PHARR — Guns drawn, two men approached the home on East Eldora Road.

Both men belonged to a special anti-narcotics squad called the Panama Unit, which targeted street-level drug dealers. They had arrived driving an unmarked maroon SUV and wearing bulletproof vests.

What they didn’t have was a plan or any meaningful supervision — and it showed.

Records obtained from the Hidalgo County Sheriff’s Office and Mission Police Department provide troubling details about the July 26 incident, which blurred the line between a legitimate law enforcement search and armed robbery.

First, the Panama Unit investigators searched the house. They pushed over the stove, flipped over the bed and knocked over a cabinet, according to homeowner Jose G. Perez, 62, who filed a sworn statement about the incident. After an hourlong search produced nothing, they handcuffed Perez and his wife.

Apparently frustrated, the Panama Unit investigators placed Perez inside a white SUV and began driving toward the Hidalgo County Jail, according to Perez’s statement, before suddenly making a U-turn.

“Then the male subject pulled over to the side of the road and told (sic) to call someone that sold drugs or else,” according to Perez’s statement. “He told me that if I didn’t call someone right away, he was going to take us somewhere and ‘You know what I’m talking about.’ By this time, I knew that I had to call someone or we were going to get hurt or die.”

Investigators found 7.3 grams of cocaine and a blue jewelry bag containing a diamond-studded gold bracelet during the operation, according to Hidalgo County Sheriff’s Office records. The jewelry, though, wasn’t logged into evidence and temporarily went missing.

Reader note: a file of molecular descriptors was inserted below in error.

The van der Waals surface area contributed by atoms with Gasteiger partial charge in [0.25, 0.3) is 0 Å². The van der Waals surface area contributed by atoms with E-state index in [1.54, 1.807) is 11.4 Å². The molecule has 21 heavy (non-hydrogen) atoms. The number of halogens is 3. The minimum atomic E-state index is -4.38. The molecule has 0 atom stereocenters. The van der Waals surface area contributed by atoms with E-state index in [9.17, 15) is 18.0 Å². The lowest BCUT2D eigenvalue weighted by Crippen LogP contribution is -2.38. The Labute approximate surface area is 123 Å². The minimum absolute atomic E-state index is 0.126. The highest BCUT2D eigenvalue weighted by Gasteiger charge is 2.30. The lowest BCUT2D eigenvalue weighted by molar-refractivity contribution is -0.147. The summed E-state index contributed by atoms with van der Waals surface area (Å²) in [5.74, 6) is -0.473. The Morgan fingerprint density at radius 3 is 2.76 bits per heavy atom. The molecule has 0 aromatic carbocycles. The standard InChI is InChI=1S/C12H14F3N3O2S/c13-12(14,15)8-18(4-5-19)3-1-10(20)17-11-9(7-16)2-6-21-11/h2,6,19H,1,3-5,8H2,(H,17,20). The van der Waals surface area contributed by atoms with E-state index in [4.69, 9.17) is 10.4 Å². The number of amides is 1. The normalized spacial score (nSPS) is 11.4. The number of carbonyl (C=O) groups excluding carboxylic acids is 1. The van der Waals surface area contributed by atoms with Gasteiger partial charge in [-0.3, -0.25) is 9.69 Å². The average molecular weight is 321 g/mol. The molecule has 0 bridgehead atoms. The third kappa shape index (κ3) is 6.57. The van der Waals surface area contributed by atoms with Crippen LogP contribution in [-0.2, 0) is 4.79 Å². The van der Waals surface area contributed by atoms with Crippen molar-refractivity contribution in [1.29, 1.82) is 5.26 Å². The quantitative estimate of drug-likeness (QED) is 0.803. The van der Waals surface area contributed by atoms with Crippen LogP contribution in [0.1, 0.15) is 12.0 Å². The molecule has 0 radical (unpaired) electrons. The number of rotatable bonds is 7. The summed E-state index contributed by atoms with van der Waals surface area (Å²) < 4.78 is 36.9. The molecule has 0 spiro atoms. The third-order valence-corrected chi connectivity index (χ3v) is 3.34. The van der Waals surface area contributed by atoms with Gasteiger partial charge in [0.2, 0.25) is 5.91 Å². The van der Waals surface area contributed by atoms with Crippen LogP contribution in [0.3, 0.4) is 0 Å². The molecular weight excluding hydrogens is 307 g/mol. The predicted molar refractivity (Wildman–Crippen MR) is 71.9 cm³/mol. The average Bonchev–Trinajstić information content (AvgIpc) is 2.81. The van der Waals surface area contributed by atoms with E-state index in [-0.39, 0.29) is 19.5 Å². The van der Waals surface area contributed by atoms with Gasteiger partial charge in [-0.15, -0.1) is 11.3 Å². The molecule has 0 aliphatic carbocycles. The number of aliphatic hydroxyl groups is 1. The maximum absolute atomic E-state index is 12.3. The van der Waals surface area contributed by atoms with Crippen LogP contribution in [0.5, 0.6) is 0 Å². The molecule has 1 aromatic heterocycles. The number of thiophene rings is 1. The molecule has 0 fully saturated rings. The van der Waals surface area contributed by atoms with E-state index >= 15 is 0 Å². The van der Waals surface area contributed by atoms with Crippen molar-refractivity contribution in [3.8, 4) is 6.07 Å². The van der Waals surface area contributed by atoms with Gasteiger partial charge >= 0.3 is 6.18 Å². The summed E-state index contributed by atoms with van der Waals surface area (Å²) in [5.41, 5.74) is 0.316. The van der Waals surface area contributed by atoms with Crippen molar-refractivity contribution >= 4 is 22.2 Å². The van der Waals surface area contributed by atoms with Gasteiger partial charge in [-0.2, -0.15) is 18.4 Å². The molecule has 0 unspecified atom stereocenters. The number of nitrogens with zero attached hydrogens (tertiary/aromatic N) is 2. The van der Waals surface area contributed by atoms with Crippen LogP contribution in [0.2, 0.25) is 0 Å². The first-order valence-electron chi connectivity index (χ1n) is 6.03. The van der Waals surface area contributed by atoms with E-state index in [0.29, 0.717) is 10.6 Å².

The July 26 incident sparked an internal investigation by the Hidalgo County Sheriff’s Office. Based on the findings, the Panama Unit’s sergeant received a verbal reprimand and a deputy was suspended without pay and re-assigned to patrol duty.

If the search-gone-wrong chastened the Panama Unit, the impact was short-lived.

Months later, federal agents charged four local lawmen, including two assigned to the Panama Unit, with accepting bribes to guard cocaine shipments. The Panama Unit’s remaining members resigned.

While federal court documents don’t mention the July 26 incident, the botched search exposed an underlying problem.

Ostensibly, the Panama Unit answered to both the Sheriff’s Office and Mission Police Department. In reality, the narcotics task force operated without any meaningful supervision.

“I think that, maybe, both of us made some mistakes. I think some of our supervisors and some of their supervisors made some mistakes,” Sheriff Treviño said. “It was almost a perfect storm of chaos on how not to do this ever again — under those circumstances, anyway.”

THE BEGINNING

The Panama Unit — officially called the Hidalgo County Sheriff’s Office-Mission Police Department Local Level Drug Unit — was created about six years ago, said former Mission Police Chief Leo Longoria.

When, exactly, isn’t clear.

The Monitor filed a public information request for records documenting the Panama Unit’s creation, but the Mission Police Department responded it didn’t have “any formal agreement or memorandum of understanding or other record” establishing the Panama Unit.